• Contact Icon
  • Site Map Icon
  • Gallery Icon
  • Jobs Icon

School Libraries

Safe Schools
Login with First 2 letters of your last name + last 5 numbers of your SSN


Web Help Desk

Podcasting Resources

Podcast: A combination of the words "iPod" and "broadcast" and refers to audio files that a listener can subscribe to via the internet. Once the episode is delivered, the subscriber can listen to it on either the computer or an a portable mp3 player (e.g. iPod).

Podcasting: creating a series of audio files and posting them on the internet for listeners to subscribe to and listen to at their convenience.

This page contains the following freely available resources:

Listen to Springfield's Chris Mitchell as he describes his use of digital audio with his ELL science students.

Training Resources

The Garageband tutorials are now located on the Tech Tips pages of the Digital Strategies and Innovation web site.

Return to Top


Instructional Rational

Incorporating podcasting projects into classroom assignments is important because it:

  • Provides an audience for student researched and written materials
  • Allows students to practice their oral reading fluency as they record their own voices
  • Provides authentic learning experiences

Return to Top


Teaching Strategies

Planning is essential in the implementation of a class podcasting project. Consider the four main elements:

  • Preproduction — Radio WillowWeb is our preproduction model
  • RecordingGarageband is used to record podcasts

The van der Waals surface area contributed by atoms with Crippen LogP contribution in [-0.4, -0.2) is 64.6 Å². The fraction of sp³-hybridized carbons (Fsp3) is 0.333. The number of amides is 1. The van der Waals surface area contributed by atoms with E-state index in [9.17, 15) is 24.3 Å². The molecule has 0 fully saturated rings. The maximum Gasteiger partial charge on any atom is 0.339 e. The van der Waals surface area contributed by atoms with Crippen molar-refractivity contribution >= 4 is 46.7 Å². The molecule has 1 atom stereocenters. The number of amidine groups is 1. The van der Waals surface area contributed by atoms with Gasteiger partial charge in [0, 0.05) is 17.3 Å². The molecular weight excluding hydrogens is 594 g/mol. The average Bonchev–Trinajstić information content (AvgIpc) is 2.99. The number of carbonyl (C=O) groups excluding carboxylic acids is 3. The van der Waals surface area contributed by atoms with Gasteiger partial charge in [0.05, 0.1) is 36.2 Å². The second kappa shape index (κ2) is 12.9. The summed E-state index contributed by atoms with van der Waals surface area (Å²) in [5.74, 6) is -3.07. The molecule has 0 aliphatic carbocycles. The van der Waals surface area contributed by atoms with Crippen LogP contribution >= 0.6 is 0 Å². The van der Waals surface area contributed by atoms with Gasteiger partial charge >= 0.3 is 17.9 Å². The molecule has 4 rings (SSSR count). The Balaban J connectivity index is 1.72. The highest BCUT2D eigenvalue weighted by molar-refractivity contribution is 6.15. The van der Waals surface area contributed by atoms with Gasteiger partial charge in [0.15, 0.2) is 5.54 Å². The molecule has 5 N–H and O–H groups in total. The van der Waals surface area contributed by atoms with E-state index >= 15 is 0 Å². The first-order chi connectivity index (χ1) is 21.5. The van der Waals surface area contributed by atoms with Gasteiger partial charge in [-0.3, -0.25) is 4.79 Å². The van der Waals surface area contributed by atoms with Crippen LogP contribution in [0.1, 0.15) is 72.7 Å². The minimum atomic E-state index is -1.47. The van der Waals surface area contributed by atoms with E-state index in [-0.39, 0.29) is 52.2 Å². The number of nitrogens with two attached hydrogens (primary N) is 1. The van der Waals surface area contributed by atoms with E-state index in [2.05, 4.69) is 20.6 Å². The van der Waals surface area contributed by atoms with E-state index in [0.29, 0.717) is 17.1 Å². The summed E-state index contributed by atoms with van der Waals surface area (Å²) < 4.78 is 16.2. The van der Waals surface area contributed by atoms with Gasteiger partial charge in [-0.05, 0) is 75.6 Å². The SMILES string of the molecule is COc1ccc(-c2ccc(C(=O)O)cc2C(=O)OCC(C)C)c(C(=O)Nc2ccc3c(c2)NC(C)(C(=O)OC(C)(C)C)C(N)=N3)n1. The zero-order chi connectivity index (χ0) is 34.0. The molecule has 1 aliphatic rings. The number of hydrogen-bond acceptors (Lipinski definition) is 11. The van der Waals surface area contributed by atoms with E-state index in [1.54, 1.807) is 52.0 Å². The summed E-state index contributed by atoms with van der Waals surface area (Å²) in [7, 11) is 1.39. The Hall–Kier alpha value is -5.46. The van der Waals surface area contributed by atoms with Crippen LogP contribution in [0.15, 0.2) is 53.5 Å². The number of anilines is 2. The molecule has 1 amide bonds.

• Postproduction — a list of podsafe music can be found here
  • PublishingiWeb is used to publish student work to individual Springfield School District teacher web spaces.

Suggestions for Project Success (PDF file)

Recording Space

One other thing that you will need is a quiet place for students to record their podcasts. Springfield MS students use a podcasting booth to minimize background noise.


When students include music in a podcast or movie that is broadcast on the internet, you will need to follow copyright laws.

  • Motion Media: 10% or up to 3 minutes (whichever is less)
  • Text: 10% or up to 1,000 words (whichever is less)
  • Music/Lyrics: up to 10% but no more than 30 seconds of an individual work

Be sure that any music your students include in their podcasts is copyright free or you have purchased the distribution rights. For more information, see Legal Issues In Creating Your Own Podcast. If you want to use existing materials in a podcast (e.g. music), see the Finding Podsafe Content under Background and Further Resources. This page provides a variety of links to resources that you can legally incorporate into your podcasts. Easy to read resources are available for teachers and students from CyberBee. Teacher Info / Student Information.

Return to Top


  • Dlott, Ann Marie. A (Pod)cast of Thousands. Educational Leadership, v64 n7 p80-82 Apr 2007. Available online
  • Borja, Rhea R. (2005). Podcasting Craze Comes to K-12 Schools. Education Week, Vol. 25 Issue 14, p8-8, 1p, 1bw. Available online

Return to Top

Research Basis

How can digital storytelling help your students? The following information is from the Center for Applied Research in Educational Technology (CARET) web site.

Q: How can technology influence student academic performance?

  • Answer: Technology improves performance when the application provides opportunities for students to design and implement projects that extend the curriculum content being assessed by a particular standardized test.
  • Answer: Technology improves student performance when the application directly supports the curriculum objectives being assessed.

Q: How can technology develop higher order thinking and problem solving?

  • Answer: Technology can enable the development of critical thinking skills when students use technology presentation and communication tools to present, publish, and share results of projects.

Q: How can technology improve student motivation, attitude, and interest in learning?

  • Answer: Technology improves motivation, attitude, and interest when students use technology applications to produce, demonstrate, and share their work with peers, teachers, and parents.

Return to Top

Content Wrapper Bottom